There was a time at Hydekrug when we got a shipment of baseballs and softballs. We gave them out to the guys and they started playing ball. The next thing you know, an airman came to Paules with letter from his sister. He said:" Frank, this is the first letter I ever got, but it's in code". We had been trying to build a radio, and it said that we would find some of the parts in the softballs and bats. Certain individuals were briefed in code, and if they were shot down, the government could communicate with them through letters from the family. We called in the equipment and found the parts; the guys called Paules all kind of names, but we couldn't talk...we couldn't tell them the reason. The irony is, the German Major used to sit on that radio everyday. We had a wooden chair in Paules' office that the major would sit on. Hidden in the seat of that chair was the radio!

In the spring, we had a visitor from the International Red Cross named Christiansen. Dixie Deans was the original camp leader and he was a real son of a Gun. As the leader of the British and Canadian prisoners, all the Red Cross parcels, sporting equipment and musical instruments from the YMCA were consigned to him. The food parcels were distributed fairly, but the English got first pick of the recreational items. The Canadians and Americans got the leftovers. The thing is, more and more guys were coming into camp each day, and we numbered in the thousands.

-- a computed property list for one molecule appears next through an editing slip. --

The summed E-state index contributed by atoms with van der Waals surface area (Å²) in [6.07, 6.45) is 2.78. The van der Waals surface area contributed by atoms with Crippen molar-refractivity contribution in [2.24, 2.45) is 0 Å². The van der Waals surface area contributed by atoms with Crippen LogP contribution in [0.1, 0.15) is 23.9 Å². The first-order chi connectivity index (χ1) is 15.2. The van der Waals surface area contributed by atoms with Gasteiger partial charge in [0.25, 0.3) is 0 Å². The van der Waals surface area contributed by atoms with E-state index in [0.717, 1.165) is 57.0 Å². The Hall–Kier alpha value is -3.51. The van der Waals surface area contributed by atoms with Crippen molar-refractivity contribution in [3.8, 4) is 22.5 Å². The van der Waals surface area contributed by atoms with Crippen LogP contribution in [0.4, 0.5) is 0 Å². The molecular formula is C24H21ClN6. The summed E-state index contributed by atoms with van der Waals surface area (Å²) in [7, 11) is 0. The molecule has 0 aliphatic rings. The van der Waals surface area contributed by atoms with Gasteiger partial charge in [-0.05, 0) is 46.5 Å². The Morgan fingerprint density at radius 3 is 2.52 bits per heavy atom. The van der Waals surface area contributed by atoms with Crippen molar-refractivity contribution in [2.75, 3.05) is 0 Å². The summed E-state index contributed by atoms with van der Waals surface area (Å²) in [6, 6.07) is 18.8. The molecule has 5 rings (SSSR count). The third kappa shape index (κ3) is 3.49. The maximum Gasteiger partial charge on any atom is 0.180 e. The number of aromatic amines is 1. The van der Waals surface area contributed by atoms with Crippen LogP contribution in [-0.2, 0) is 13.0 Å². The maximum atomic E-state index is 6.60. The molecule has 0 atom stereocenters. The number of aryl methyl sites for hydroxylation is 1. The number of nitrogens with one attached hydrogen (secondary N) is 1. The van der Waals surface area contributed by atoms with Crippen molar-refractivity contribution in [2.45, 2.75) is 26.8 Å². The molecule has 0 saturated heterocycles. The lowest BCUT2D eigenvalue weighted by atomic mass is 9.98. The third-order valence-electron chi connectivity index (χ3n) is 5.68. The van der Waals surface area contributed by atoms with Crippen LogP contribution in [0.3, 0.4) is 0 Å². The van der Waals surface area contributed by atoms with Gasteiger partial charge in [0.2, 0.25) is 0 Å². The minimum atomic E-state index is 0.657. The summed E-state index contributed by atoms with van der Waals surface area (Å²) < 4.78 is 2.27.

One afternoon, Paules and I were walking around the perimeter of the compound with this Red Cross representative, and we brought this to his attention: " You know, you send stuff up here and Dixie Deans picks out what he wants, then gives us what's left. Those guys have an orchestra, they put on plays... We're coming up short here!".